Rainforests are ecoregions that typically receive between 180 to 210 centimeters of rainfall per annum. These forest types typically have canopies that attain heights of 30 to 45 meters. Rainforests may occur in tropical or temperate zones, but are customarily characterized by elevated levels of endemism and species richness. Sunlight penetration to the forest floor is a minimal quantity, generally less than two percent of the canopy value. 

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Chocó-Darién moist forests Last Updated on 2014-06-21 10:04:43 The Chocó-Darien moist forests ecoregion is one of the most species rich lowland areas in the world, with exceptional abundance and endemism over a broad range of taxa including plants, birds, amphibians and arthropods. The biological distinctiveness is exceptional, with considerable biodiversity. It is classified within the Tropical and Subtropical Broadleaf Forests biome. Due to multiple threats within the ecoregion, its conservation status is vulnerable, although relatively stable due to its remoteness. There are, however threats of habitat destruction and the attendant degradation, in areas with insufficient conservation. In addition, this ecoregion is culturally rich in that certain indigenous communities with strong ties to its ecosystems still persist here.   The ecoregion of the wet forests of Chocó-Darién extends from eastern Panama, in the... More »
Central Pacific coastal forests Last Updated on 2014-05-27 12:04:50 WWF Terrestrial Ecoregions Collection The Central Pacific coastal forests stretch from southern Oregon in the USA to the northern tip of Vancouver Island, Canada. Chief habitats of this varied ecoregion include a mosaic of sea stacks, sandy beaches, rocky coastal cliffs, coastal headlands, tidepools, mudflats, salt marshes, estuaries, streams, various sized rivers , grass balds and a gamut of forest types. There are a total of 324 vertebrate taxa recorded in the ecoregion, implying a modest level of faunal species richness. The Pacific coastal coniferous forests are classified within the Temperate Coniferous Forests biome, and also designated as ecoregion NA0510. The Columbia River is the river of largest volume that drains the Central Pacific coastal forests. Influenced by cool moist air from the ocean, the Central Pacific coastal forests... More »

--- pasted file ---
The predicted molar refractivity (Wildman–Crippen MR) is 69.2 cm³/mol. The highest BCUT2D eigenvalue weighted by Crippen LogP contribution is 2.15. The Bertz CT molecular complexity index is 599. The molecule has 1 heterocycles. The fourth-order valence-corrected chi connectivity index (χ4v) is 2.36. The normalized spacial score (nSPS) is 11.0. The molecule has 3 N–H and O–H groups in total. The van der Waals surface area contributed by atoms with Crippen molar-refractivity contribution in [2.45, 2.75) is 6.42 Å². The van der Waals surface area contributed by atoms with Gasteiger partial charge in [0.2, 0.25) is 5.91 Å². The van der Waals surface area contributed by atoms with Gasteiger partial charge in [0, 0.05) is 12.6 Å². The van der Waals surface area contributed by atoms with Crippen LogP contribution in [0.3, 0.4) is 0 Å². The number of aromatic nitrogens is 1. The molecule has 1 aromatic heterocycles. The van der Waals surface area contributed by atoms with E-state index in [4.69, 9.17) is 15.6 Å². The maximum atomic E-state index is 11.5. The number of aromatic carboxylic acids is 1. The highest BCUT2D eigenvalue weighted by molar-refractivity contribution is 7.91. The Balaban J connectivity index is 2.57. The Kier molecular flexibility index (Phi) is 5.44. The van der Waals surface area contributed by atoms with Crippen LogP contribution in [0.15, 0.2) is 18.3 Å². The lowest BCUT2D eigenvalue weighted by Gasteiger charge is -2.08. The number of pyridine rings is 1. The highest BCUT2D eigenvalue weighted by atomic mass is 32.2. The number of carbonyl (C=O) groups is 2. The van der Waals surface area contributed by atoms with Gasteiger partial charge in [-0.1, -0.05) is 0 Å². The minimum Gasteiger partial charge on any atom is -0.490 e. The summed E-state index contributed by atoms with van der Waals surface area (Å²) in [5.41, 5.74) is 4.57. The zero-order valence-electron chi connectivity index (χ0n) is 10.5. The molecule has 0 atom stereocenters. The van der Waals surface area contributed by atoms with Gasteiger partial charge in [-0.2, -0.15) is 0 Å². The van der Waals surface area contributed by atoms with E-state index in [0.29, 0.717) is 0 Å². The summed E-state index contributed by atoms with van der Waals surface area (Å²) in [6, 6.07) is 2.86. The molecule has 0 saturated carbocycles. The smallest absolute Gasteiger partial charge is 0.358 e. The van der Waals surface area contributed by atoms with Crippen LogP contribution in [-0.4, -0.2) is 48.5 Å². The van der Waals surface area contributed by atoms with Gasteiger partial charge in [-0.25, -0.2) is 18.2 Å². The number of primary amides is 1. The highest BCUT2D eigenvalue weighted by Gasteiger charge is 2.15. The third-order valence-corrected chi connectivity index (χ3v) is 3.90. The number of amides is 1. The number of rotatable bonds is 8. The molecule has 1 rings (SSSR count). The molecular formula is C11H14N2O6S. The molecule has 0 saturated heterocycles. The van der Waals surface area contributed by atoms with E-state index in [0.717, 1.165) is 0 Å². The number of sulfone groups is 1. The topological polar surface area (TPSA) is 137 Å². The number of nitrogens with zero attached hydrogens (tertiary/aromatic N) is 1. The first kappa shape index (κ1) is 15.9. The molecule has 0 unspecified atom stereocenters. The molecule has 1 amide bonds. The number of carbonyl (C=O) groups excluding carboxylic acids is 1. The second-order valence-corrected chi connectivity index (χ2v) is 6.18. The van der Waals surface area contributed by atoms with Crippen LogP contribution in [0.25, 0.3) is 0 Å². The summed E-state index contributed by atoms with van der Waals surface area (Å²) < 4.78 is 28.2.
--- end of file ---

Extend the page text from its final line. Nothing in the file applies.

Hawaii tropical moist forests Last Updated on 2014-05-15 16:49:32 WWF Terrestrial Ecoregions Collection Hawai'i tropical moist forests are comprised of mixed mesic forests (about 750 to 1250 meters elevation), rainforests (found above mixed mesic forests up to 1,700 m), wet shrublands, and bogs in swampy areas. Moist to wet forests are commonly found on the windward lowland and montane areas of the larger islands and on mountain tops of some of the smaller islands. Koa (Acacia spp.) and Ohi’a lehua (Metrosideros spp.) are common dominant canopy tree species. Mesic forests are the richest for many taxa and have the highest proportion of endemic tree species. Many of the honeycreepers, an endemic group of birds that displays many specialized adaptations to different food and plant resources, were found in mesic and wet forests. Hawaiian moist forest is the main habitat for other forest birds... More »
Valdivian temperate forests Last Updated on 2014-05-14 22:48:26 WWF Terrestrial Ecoregions Collection The Valdivian temperate forests and the more hygrophilous vegetation of the mediterranean climate zone of central Chile, represent a veritable biogeographic island, separated from climatically similar areas by the extensive Pacific Ocean barriers and flanking deserts. Rainfall varies so dramatically within the ecoregion, that some of the sub-units can be considered dry forests, with others classified as rainforest. The Valdivian temperate forest is characterised by its extraordinary endemism (e.g., 90 percent at the species level and 34 percent at the genus level for woody species) and the great antiquity of its biogeographic relationships. However, faunal species richness is only modest, with only 290 vertebrate taxa having been recorded, in spite of the broad latitude niche available. Its taxons show close... More »
Magellanic subpolar forests Last Updated on 2014-05-14 22:48:10 WWF Terrestrial Ecoregions Collection The Magellanic subpolar forests is an ecoregion dominated by trees of the genus Nothofagus; this geographic zone covers the western part of the southern end of South America as well as the extreme southern parts of Argentina and Chile, known as the region Tierra del Fuego; this ecoregion is the southernmost forest biome on Earth. The Magellanic subpolar forests ecoregion is colder and in parts drier than the Valdivian temperate forests, and in general is floristically poorer.  Faunal species richness and endemism is low; for example, a total of only 168 vertebrates has been recorded here. The fauna is related to that of the bordering ecoregions, especially to that of the Valdivian temperate forests and the Patagonian steppe. Nevertheless, its varied and majestic landscapes that include high... More »